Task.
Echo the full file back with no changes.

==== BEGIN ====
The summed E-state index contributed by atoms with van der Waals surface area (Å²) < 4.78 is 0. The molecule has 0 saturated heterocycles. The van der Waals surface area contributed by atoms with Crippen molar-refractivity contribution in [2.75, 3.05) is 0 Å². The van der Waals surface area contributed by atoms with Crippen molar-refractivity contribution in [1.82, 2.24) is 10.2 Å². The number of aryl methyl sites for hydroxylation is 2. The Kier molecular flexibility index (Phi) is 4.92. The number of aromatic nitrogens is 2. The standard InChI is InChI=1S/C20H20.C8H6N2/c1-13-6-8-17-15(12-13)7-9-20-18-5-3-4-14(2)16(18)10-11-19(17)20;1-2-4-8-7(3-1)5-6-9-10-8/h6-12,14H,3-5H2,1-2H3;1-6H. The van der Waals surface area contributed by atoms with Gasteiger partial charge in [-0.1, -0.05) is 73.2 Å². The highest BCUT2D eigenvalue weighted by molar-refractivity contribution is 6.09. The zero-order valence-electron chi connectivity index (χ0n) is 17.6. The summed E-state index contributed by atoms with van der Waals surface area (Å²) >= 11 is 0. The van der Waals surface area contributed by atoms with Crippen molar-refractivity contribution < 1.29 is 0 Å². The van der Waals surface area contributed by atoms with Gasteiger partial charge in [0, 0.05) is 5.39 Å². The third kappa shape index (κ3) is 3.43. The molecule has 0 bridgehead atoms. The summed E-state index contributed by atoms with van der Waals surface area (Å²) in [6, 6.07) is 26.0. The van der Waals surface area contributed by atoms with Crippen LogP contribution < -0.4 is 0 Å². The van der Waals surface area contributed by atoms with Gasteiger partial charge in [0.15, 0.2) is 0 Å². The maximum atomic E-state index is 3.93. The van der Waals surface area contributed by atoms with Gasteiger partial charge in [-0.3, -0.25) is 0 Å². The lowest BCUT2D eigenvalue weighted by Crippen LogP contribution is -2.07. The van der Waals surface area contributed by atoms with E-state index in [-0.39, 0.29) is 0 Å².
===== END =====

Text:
The summed E-state index contributed by atoms with van der Waals surface area (Å²) < 4.78 is 0. The molecule has 0 saturated heterocycles. The van der Waals surface area contributed by atoms with Crippen molar-refractivity contribution in [2.75, 3.05) is 0 Å². The van der Waals surface area contributed by atoms with Crippen molar-refractivity contribution in [1.82, 2.24) is 10.2 Å². The number of aryl methyl sites for hydroxylation is 2. The Kier molecular flexibility index (Phi) is 4.92. The number of aromatic nitrogens is 2. The standard InChI is InChI=1S/C20H20.C8H6N2/c1-13-6-8-17-15(12-13)7-9-20-18-5-3-4-14(2)16(18)10-11-19(17)20;1-2-4-8-7(3-1)5-6-9-10-8/h6-12,14H,3-5H2,1-2H3;1-6H. The van der Waals surface area contributed by atoms with Gasteiger partial charge in [-0.1, -0.05) is 73.2 Å². The highest BCUT2D eigenvalue weighted by molar-refractivity contribution is 6.09. The zero-order valence-electron chi connectivity index (χ0n) is 17.6. The summed E-state index contributed by atoms with van der Waals surface area (Å²) >= 11 is 0. The van der Waals surface area contributed by atoms with Crippen molar-refractivity contribution < 1.29 is 0 Å². The van der Waals surface area contributed by atoms with Gasteiger partial charge in [0, 0.05) is 5.39 Å². The third kappa shape index (κ3) is 3.43. The molecule has 0 bridgehead atoms. The summed E-state index contributed by atoms with van der Waals surface area (Å²) in [6, 6.07) is 26.0. The van der Waals surface area contributed by atoms with Crippen LogP contribution < -0.4 is 0 Å². The van der Waals surface area contributed by atoms with Gasteiger partial charge in [0.15, 0.2) is 0 Å². The maximum atomic E-state index is 3.93. The van der Waals surface area contributed by atoms with Gasteiger partial charge in [-0.3, -0.25) is 0 Å². The lowest BCUT2D eigenvalue weighted by Crippen LogP contribution is -2.07. The van der Waals surface area contributed by atoms with E-state index in [-0.39, 0.29) is 0 Å².